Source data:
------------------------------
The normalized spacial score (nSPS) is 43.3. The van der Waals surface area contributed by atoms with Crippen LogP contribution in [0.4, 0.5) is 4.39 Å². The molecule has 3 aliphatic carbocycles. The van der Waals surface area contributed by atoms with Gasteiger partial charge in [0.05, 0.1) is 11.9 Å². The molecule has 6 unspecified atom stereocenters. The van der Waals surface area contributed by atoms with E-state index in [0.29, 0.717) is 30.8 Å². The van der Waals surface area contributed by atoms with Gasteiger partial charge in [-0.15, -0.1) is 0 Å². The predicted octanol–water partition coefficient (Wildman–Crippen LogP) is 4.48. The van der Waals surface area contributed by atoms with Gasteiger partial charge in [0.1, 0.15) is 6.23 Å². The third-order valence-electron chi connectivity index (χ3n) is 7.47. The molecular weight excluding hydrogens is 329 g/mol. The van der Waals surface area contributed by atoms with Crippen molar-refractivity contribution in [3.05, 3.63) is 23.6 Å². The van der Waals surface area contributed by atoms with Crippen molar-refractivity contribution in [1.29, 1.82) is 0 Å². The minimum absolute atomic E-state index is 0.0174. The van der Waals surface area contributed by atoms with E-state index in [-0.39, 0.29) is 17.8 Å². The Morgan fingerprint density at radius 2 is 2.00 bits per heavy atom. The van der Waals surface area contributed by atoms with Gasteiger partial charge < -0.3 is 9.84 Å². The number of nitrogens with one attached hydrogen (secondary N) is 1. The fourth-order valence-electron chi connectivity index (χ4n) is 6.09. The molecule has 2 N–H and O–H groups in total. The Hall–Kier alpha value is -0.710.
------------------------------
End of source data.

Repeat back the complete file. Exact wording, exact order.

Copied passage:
The normalized spacial score (nSPS) is 43.3. The van der Waals surface area contributed by atoms with Crippen LogP contribution in [0.4, 0.5) is 4.39 Å². The molecule has 3 aliphatic carbocycles. The van der Waals surface area contributed by atoms with Gasteiger partial charge in [0.05, 0.1) is 11.9 Å². The molecule has 6 unspecified atom stereocenters. The van der Waals surface area contributed by atoms with E-state index in [0.29, 0.717) is 30.8 Å². The van der Waals surface area contributed by atoms with Gasteiger partial charge in [-0.15, -0.1) is 0 Å². The predicted octanol–water partition coefficient (Wildman–Crippen LogP) is 4.48. The van der Waals surface area contributed by atoms with Gasteiger partial charge in [0.1, 0.15) is 6.23 Å². The third-order valence-electron chi connectivity index (χ3n) is 7.47. The molecular weight excluding hydrogens is 329 g/mol. The van der Waals surface area contributed by atoms with Crippen molar-refractivity contribution in [3.05, 3.63) is 23.6 Å². The van der Waals surface area contributed by atoms with Crippen molar-refractivity contribution in [1.29, 1.82) is 0 Å². The minimum absolute atomic E-state index is 0.0174. The van der Waals surface area contributed by atoms with E-state index in [-0.39, 0.29) is 17.8 Å². The Morgan fingerprint density at radius 2 is 2.00 bits per heavy atom. The van der Waals surface area contributed by atoms with Gasteiger partial charge < -0.3 is 9.84 Å². The number of nitrogens with one attached hydrogen (secondary N) is 1. The fourth-order valence-electron chi connectivity index (χ4n) is 6.09. The molecule has 2 N–H and O–H groups in total. The Hall–Kier alpha value is -0.710.